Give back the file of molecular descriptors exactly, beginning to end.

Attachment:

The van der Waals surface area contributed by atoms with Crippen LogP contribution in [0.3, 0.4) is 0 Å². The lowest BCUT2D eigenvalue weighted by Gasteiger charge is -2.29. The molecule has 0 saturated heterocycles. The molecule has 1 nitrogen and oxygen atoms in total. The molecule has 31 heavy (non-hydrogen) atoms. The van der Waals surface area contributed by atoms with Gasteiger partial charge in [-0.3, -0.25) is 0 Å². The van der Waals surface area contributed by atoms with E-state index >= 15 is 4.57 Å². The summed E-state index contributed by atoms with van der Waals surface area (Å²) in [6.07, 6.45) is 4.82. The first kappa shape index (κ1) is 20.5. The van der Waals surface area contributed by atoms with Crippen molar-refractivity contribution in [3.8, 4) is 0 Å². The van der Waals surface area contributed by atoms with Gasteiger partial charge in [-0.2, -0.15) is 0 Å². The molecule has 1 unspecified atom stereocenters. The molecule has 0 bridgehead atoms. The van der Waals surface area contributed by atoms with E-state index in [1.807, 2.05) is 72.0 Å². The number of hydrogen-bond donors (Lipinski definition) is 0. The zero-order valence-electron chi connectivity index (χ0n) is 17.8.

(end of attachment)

The van der Waals surface area contributed by atoms with Crippen LogP contribution in [0.3, 0.4) is 0 Å². The lowest BCUT2D eigenvalue weighted by Gasteiger charge is -2.29. The molecule has 0 saturated heterocycles. The molecule has 1 nitrogen and oxygen atoms in total. The molecule has 31 heavy (non-hydrogen) atoms. The van der Waals surface area contributed by atoms with Gasteiger partial charge in [-0.3, -0.25) is 0 Å². The van der Waals surface area contributed by atoms with E-state index >= 15 is 4.57 Å². The summed E-state index contributed by atoms with van der Waals surface area (Å²) in [6.07, 6.45) is 4.82. The first kappa shape index (κ1) is 20.5. The van der Waals surface area contributed by atoms with Crippen molar-refractivity contribution in [3.8, 4) is 0 Å². The van der Waals surface area contributed by atoms with Gasteiger partial charge in [-0.2, -0.15) is 0 Å². The molecule has 1 unspecified atom stereocenters. The molecule has 0 bridgehead atoms. The van der Waals surface area contributed by atoms with E-state index in [1.807, 2.05) is 72.0 Å². The number of hydrogen-bond donors (Lipinski definition) is 0. The zero-order valence-electron chi connectivity index (χ0n) is 17.8.